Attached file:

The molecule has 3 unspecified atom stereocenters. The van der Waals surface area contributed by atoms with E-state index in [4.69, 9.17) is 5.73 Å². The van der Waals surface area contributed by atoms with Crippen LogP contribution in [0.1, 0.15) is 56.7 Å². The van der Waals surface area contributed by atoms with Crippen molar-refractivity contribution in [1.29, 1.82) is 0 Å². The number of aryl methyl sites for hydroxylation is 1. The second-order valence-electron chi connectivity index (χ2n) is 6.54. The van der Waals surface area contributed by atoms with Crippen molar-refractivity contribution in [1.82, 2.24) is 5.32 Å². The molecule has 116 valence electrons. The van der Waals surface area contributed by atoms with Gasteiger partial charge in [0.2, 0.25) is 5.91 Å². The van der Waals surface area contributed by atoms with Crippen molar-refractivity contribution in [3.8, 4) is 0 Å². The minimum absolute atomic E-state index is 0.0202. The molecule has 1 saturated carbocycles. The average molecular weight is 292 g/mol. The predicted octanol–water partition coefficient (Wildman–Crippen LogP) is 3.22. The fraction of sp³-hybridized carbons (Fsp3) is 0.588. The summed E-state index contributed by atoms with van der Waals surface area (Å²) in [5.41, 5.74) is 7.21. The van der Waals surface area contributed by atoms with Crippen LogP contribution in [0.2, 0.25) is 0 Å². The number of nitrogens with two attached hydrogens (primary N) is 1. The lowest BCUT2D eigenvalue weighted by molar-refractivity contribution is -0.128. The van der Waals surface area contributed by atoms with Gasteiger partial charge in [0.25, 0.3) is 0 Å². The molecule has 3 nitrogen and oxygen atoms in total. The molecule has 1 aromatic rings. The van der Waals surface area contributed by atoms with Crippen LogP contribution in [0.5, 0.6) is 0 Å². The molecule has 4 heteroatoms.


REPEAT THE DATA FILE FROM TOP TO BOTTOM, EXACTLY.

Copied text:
The molecule has 3 unspecified atom stereocenters. The van der Waals surface area contributed by atoms with E-state index in [4.69, 9.17) is 5.73 Å². The van der Waals surface area contributed by atoms with Crippen LogP contribution in [0.1, 0.15) is 56.7 Å². The van der Waals surface area contributed by atoms with Crippen molar-refractivity contribution in [1.29, 1.82) is 0 Å². The number of aryl methyl sites for hydroxylation is 1. The second-order valence-electron chi connectivity index (χ2n) is 6.54. The van der Waals surface area contributed by atoms with Crippen molar-refractivity contribution in [1.82, 2.24) is 5.32 Å². The molecule has 116 valence electrons. The van der Waals surface area contributed by atoms with Gasteiger partial charge in [0.2, 0.25) is 5.91 Å². The van der Waals surface area contributed by atoms with Crippen molar-refractivity contribution in [3.8, 4) is 0 Å². The minimum absolute atomic E-state index is 0.0202. The molecule has 1 saturated carbocycles. The average molecular weight is 292 g/mol. The predicted octanol–water partition coefficient (Wildman–Crippen LogP) is 3.22. The fraction of sp³-hybridized carbons (Fsp3) is 0.588. The summed E-state index contributed by atoms with van der Waals surface area (Å²) in [5.41, 5.74) is 7.21. The van der Waals surface area contributed by atoms with Crippen LogP contribution in [0.2, 0.25) is 0 Å². The number of nitrogens with two attached hydrogens (primary N) is 1. The lowest BCUT2D eigenvalue weighted by molar-refractivity contribution is -0.128. The van der Waals surface area contributed by atoms with Gasteiger partial charge in [0.25, 0.3) is 0 Å². The molecule has 3 nitrogen and oxygen atoms in total. The molecule has 1 aromatic rings. The van der Waals surface area contributed by atoms with Crippen LogP contribution in [0.5, 0.6) is 0 Å². The molecule has 4 heteroatoms.